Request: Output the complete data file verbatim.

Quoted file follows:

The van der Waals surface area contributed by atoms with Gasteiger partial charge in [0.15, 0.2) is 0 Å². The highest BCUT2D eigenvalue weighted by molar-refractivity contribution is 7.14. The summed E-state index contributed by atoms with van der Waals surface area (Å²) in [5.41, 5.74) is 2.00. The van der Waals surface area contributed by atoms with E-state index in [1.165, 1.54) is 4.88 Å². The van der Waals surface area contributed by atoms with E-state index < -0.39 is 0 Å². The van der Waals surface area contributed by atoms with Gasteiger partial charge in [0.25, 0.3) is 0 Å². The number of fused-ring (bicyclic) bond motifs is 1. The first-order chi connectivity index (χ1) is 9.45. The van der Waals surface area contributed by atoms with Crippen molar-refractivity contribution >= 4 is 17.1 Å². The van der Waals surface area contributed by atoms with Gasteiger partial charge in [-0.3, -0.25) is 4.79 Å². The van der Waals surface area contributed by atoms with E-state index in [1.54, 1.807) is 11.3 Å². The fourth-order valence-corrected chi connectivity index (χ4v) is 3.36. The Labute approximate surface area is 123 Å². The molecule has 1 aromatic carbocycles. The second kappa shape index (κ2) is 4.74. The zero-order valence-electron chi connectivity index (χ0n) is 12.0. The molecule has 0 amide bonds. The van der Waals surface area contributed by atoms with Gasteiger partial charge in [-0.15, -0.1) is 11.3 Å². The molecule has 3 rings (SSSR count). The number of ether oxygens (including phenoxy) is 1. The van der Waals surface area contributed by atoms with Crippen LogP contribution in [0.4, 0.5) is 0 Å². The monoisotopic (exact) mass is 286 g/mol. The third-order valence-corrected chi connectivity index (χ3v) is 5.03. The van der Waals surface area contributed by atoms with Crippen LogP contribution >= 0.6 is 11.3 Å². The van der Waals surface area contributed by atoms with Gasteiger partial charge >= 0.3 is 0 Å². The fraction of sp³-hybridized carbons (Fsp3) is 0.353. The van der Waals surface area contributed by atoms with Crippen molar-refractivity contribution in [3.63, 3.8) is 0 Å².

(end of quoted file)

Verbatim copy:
The van der Waals surface area contributed by atoms with Gasteiger partial charge in [0.15, 0.2) is 0 Å². The highest BCUT2D eigenvalue weighted by molar-refractivity contribution is 7.14. The summed E-state index contributed by atoms with van der Waals surface area (Å²) in [5.41, 5.74) is 2.00. The van der Waals surface area contributed by atoms with E-state index in [1.165, 1.54) is 4.88 Å². The van der Waals surface area contributed by atoms with E-state index < -0.39 is 0 Å². The van der Waals surface area contributed by atoms with Gasteiger partial charge in [0.25, 0.3) is 0 Å². The number of fused-ring (bicyclic) bond motifs is 1. The first-order chi connectivity index (χ1) is 9.45. The van der Waals surface area contributed by atoms with Crippen molar-refractivity contribution >= 4 is 17.1 Å². The van der Waals surface area contributed by atoms with Gasteiger partial charge in [-0.3, -0.25) is 4.79 Å². The van der Waals surface area contributed by atoms with E-state index in [1.54, 1.807) is 11.3 Å². The fourth-order valence-corrected chi connectivity index (χ4v) is 3.36. The Labute approximate surface area is 123 Å². The molecule has 1 aromatic carbocycles. The second kappa shape index (κ2) is 4.74. The zero-order valence-electron chi connectivity index (χ0n) is 12.0. The molecule has 0 amide bonds. The van der Waals surface area contributed by atoms with Gasteiger partial charge in [-0.15, -0.1) is 11.3 Å². The molecule has 3 rings (SSSR count). The number of ether oxygens (including phenoxy) is 1. The van der Waals surface area contributed by atoms with Crippen LogP contribution in [0.4, 0.5) is 0 Å². The monoisotopic (exact) mass is 286 g/mol. The third-order valence-corrected chi connectivity index (χ3v) is 5.03. The van der Waals surface area contributed by atoms with Crippen LogP contribution >= 0.6 is 11.3 Å². The van der Waals surface area contributed by atoms with Gasteiger partial charge >= 0.3 is 0 Å². The fraction of sp³-hybridized carbons (Fsp3) is 0.353. The van der Waals surface area contributed by atoms with Crippen molar-refractivity contribution in [3.63, 3.8) is 0 Å².